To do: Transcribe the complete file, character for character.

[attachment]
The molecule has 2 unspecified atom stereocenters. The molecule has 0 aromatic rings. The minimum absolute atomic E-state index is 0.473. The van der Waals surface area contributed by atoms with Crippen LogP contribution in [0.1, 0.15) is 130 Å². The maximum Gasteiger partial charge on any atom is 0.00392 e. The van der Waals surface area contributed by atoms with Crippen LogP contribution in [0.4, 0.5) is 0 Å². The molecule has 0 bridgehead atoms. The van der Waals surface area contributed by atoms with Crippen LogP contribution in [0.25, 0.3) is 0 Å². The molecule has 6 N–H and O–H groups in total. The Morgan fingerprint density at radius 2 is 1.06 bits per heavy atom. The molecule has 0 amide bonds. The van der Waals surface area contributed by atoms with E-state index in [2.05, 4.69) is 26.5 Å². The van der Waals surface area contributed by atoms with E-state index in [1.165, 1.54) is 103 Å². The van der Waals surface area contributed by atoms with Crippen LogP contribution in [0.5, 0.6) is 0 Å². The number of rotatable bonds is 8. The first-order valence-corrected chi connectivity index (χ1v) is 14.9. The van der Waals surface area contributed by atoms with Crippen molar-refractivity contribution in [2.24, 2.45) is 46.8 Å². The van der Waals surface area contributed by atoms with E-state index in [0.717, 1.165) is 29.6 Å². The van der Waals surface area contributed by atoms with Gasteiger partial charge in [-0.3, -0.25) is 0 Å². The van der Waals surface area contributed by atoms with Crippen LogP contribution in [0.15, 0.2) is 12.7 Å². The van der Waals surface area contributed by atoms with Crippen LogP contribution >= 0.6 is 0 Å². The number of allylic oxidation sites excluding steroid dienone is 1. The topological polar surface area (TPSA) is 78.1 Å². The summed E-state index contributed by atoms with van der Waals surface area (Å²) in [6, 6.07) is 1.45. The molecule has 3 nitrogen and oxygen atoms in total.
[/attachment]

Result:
The molecule has 2 unspecified atom stereocenters. The molecule has 0 aromatic rings. The minimum absolute atomic E-state index is 0.473. The van der Waals surface area contributed by atoms with Crippen LogP contribution in [0.1, 0.15) is 130 Å². The maximum Gasteiger partial charge on any atom is 0.00392 e. The van der Waals surface area contributed by atoms with Crippen LogP contribution in [0.4, 0.5) is 0 Å². The molecule has 0 bridgehead atoms. The van der Waals surface area contributed by atoms with Crippen LogP contribution in [0.25, 0.3) is 0 Å². The molecule has 6 N–H and O–H groups in total. The Morgan fingerprint density at radius 2 is 1.06 bits per heavy atom. The molecule has 0 amide bonds. The van der Waals surface area contributed by atoms with E-state index in [2.05, 4.69) is 26.5 Å². The van der Waals surface area contributed by atoms with E-state index in [1.165, 1.54) is 103 Å². The van der Waals surface area contributed by atoms with Crippen LogP contribution in [0.5, 0.6) is 0 Å². The number of rotatable bonds is 8. The first-order valence-corrected chi connectivity index (χ1v) is 14.9. The van der Waals surface area contributed by atoms with Crippen molar-refractivity contribution in [2.24, 2.45) is 46.8 Å². The van der Waals surface area contributed by atoms with E-state index in [0.717, 1.165) is 29.6 Å². The van der Waals surface area contributed by atoms with Gasteiger partial charge in [-0.3, -0.25) is 0 Å². The van der Waals surface area contributed by atoms with Crippen LogP contribution in [0.15, 0.2) is 12.7 Å². The van der Waals surface area contributed by atoms with Crippen LogP contribution >= 0.6 is 0 Å². The number of allylic oxidation sites excluding steroid dienone is 1. The topological polar surface area (TPSA) is 78.1 Å². The summed E-state index contributed by atoms with van der Waals surface area (Å²) in [6, 6.07) is 1.45. The molecule has 3 nitrogen and oxygen atoms in total.